Find best premium and Free Joomla templates at GetJoomlaTemplatesFree.com

Comparing SOAVE Technique in the Management of Early and Late Diagnosed Cases of Hirschsprung Disease: A Retrospective Single Center Experience

Ubaidullah Khan, Murad Kitar, Imed Krichen, Kais Maazoun, Naglaa M Kamal, Rasha A, Mostafa YL Khalif

Pediatric Surgery, Department of Surgery, Alhada Armed Forces Hospital, Taif, Saudi Arabia

 

Correspondence:

Ubaidullah Khan

Pediatric Surgery, Department of Surgery

Alhada Armed Forces Hospital, Taif, Saudi Arabia

E-mail: This email address is being protected from spambots. You need JavaScript enabled to view it.

Phone: 00966547005971

 

Abstract

Background and objectives: Soave transanal procedure for Hirschsprung disease (HD) is most commonly performed at early age with good outcome. In our center we adopted this technique in many patients in different age groups without assisted laparoscopic abdominal approach. We herein aim to describe different technical aspects, outcome and success rate of Soave procedure among our patients.

Methods: We retrospectively reviewed our series of HD patients who underwent the Soave transanal approach, for postoperative stricture, anastomotic leak, enterocolitis, and subsequent bowel functions. Patients were divided into two groups: group 1: the early neonatal group (0-1 month) and group 2: the late presentation group ( 3-14years).

Results: Among the 17 patients with HD operated in our center, 13 underwent Soave transanal resection, 1 was lost from follow up, 2 had a levelling colostomy prior to referral and 1 had ileostomy. The average length of resection was 20±10.5 cm. The mean follow-up period was 12.2 months (range 5–22 months). Seven patients were 3-14 years old. At follow-up none had fecal incontinence or constipation requiring laxatives. All patients had voluntary bowel movements.

Conclusions: Our results support the fact that a single stage Soave approach without transabdominal dissection is an excellent technique for patients presenting with late HD with an excellent outcome. A multicenter prospective study with larger number of patient is essential to validate our results.

Keywords: Hirschsprung disease, Soave, transanal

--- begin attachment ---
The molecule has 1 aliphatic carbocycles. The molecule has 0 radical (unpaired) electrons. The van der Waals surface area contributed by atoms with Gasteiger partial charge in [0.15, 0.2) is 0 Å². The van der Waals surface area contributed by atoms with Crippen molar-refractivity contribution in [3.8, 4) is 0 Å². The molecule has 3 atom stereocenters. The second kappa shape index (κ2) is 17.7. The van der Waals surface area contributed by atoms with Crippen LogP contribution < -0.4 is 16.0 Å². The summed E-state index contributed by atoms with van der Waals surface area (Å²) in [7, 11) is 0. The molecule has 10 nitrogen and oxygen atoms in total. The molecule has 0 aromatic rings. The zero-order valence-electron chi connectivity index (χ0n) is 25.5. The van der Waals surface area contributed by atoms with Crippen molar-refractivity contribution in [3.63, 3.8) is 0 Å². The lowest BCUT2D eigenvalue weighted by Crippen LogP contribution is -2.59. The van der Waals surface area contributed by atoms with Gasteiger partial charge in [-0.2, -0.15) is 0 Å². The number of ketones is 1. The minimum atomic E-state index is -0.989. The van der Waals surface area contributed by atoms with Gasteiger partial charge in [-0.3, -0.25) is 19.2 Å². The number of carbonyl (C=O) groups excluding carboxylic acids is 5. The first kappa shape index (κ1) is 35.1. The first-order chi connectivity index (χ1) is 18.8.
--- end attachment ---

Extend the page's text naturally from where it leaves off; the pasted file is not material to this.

Introduction

Hirschsprung’s disease (HD) is the commonest congenital gut motility disorder and is characterized by a lack of ganglion cells (aganglionosis) in a variable length of the distal gut. Affected infants usually present shortly after birth with signs of distal intestinal obstruction that are invariably fatal if left untreated. It has been more than 60 years since the original description of the aetiology of HD, elucidated by Dr. Ovar Swenson [1]. Since then, numerous techniques have been described for removal of the aganglionic distal colon. Removal of the aganglionic bowel, pulling through ganglionic bowel, and preserving the anal canal and sphincter mechanism, remain the principles to surgical repair regardless of the technique.

The operative management of HD has evolved dramatically, from full-thickness rectosigmoid dissection (Swenson) [2], endorectal dissection (Soave) [3], retrorectal pouch procedure (Duhamel) [4,5], low anterior resection (Rehbein) [6] and more recently a primary repair [7,8] that can be done transanally [9,10] and using the laparoscopictechnique [11]. Despite all this, still there is debate about which technique provides the best short and long-term results.

Soave is most commonly done nowadays with good results in the young age group. The transanal Soave procedure is a natural evolution of the laparoscopic operation. Transanal resection of the rectum was shown to be possible in animal models and in the initial series of children with HD who were published by de la Torre and Ortega-Salgado [34] and Langer et al. [35] in the late 1990s. The transanal approach has the principal benefit of avoiding the need for intraabdominal mobilization of the rectum through either laparotomy or laparoscopy [27].

We herein aim to describe our experience with Soave technique in our cohort of HD and compare its outcomes in the early and late presenters groups.

Patients and methods

We retrospectively reviewed electronic records of pediatric patients, age 0 to 14 years, fulfilling the inclusion criteria of confirmed diagnosis of HD who underwent surgical repair in the period between January 2016 and July 2017 in the Pediatric Surgery department of Alhada Armed Forces Hospital, Taif, Saudi Arabia. The study was approved by the research and ethical committee of the hospital.

Exclusion criteria were patients with confirmed diagnosis of HD but not yet operated, and rectal biopsy histopathological result other than HD. Patients were divided into two groups according to the age at presentation and transanal resection: group 1 - before one month of age and group 2 - later than one month of age.

All patients’ files were reviewed for the following information: demographic data (age, gender), medical history (age at presentation, presenting symptoms, other medical problems), surgical history (for any operation done other than the primary repair of HD), confirmation of HD (contrast imaging of each patient was assessed for the level of transition zone, rectal biopsy with histopathological assessment), preoperative data (preoperative bowel preparation and intravenous antibiotics use), operative data(efficiency of bowel preparation, age at the time of surgical correction, surgical technique used for repair, performance of intra-operative full thickness frozen section biopsy, length of each resected specimen), hospital course and post-operative follow-up (information on early and late post-operative complications was evaluated as well as long-term outcomes especially fecal incontinence and constipation). Rates of stricture formation, pelvic abscess, and enterocolitis were noted as well.